This week the international news has been dominated by two distinct yet not unrelated events – the international financial crisis and the eruption of young people onto the streets of Britain. Two features of these events are worth pointing out, observes Firoze Manji.
This week the international news has been dominated by two distinct, yet not unrelated events. First was the international financial crisis precipitated, or more accurately exacerbated, by the decision of S&P to downgrade the US credit rating, something that led to $3 trillion (that’s 3 with 12 zeros) to be ‘lost’, a topic addressed at length in the article by Horace Campbell this week. The second was the eruption of young people onto the streets of Britain (see Alex Free’s article). Two features of these events are worth pointing out.
First, the reaction to the events reflect the growing crisis of the ruling classes in being able to imagine a solution beyond trying to solve the problem with the same kind of thinking that created the problem: in the first case, neoliberal economics that serve the interest of financialised capital has itself created a crisis in a world economic system that depends on fictional capital (what Yash Tandon refers to as ‘Kleptocratic capitalism’); the solution to that crisis? Yes, you’ve guessed it, more privatisation, greater cuts in social expenditure, fleecing those who labour, and increasing the scale of the dispossessed. The same neoliberal policies have created a growing class of the dispossessed, not only in the global South, but in the belly of the Empire itself. Accumulated frustration about a lack of a future, deprivation, impoverishment, harassment by the police and imprisonment have finally erupted into anger and rage on the streets of London, Liverpool, Manchester and other cities. And the solution to that offered by the ruling class? Yes, once again, the same treatment that has created the crisis is offered as the solution: harass the young more, cut social expenditure, harass them more and lock them up (one newspaper even proposed shooting them!).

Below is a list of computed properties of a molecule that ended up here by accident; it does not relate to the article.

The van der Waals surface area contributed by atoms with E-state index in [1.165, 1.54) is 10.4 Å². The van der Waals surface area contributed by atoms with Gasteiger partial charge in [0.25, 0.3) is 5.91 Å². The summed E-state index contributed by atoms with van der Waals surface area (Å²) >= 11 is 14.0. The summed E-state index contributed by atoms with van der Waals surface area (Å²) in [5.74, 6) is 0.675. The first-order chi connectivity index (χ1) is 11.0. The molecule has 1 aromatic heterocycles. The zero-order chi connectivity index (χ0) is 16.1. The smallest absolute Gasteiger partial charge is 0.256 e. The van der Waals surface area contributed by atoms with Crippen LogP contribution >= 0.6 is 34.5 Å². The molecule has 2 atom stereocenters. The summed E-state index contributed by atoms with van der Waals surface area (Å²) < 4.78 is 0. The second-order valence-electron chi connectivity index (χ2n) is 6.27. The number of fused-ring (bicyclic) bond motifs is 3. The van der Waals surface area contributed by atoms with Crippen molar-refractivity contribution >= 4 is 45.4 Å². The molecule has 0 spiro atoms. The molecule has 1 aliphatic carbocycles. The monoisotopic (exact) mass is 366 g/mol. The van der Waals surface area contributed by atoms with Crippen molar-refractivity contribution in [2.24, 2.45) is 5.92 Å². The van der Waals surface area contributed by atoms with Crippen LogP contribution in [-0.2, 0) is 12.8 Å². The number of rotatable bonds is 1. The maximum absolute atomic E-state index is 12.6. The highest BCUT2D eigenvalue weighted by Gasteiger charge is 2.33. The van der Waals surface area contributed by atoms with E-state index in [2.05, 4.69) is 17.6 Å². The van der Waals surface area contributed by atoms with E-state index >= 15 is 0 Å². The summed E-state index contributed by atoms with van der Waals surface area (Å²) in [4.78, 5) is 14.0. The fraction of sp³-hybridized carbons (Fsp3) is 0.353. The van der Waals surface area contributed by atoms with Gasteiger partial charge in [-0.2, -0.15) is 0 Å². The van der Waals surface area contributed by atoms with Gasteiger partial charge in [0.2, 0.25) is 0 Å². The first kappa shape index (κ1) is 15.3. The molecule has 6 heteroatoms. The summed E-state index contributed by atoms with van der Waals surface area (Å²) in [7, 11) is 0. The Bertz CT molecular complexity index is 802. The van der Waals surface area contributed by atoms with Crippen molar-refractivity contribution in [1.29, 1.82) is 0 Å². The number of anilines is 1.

But the second feature of these events is perhaps best captured in the following poem by an anonymous author from the 1821 (quoted by Arundhati Roy in her recent book “Broken Republic: Three essays” Penguin Books, London 2011):
‘The law locks up the hapless felon
Who steals the goose from off the common,
But lets the greater felon loose
Who steals the common from the goose.’
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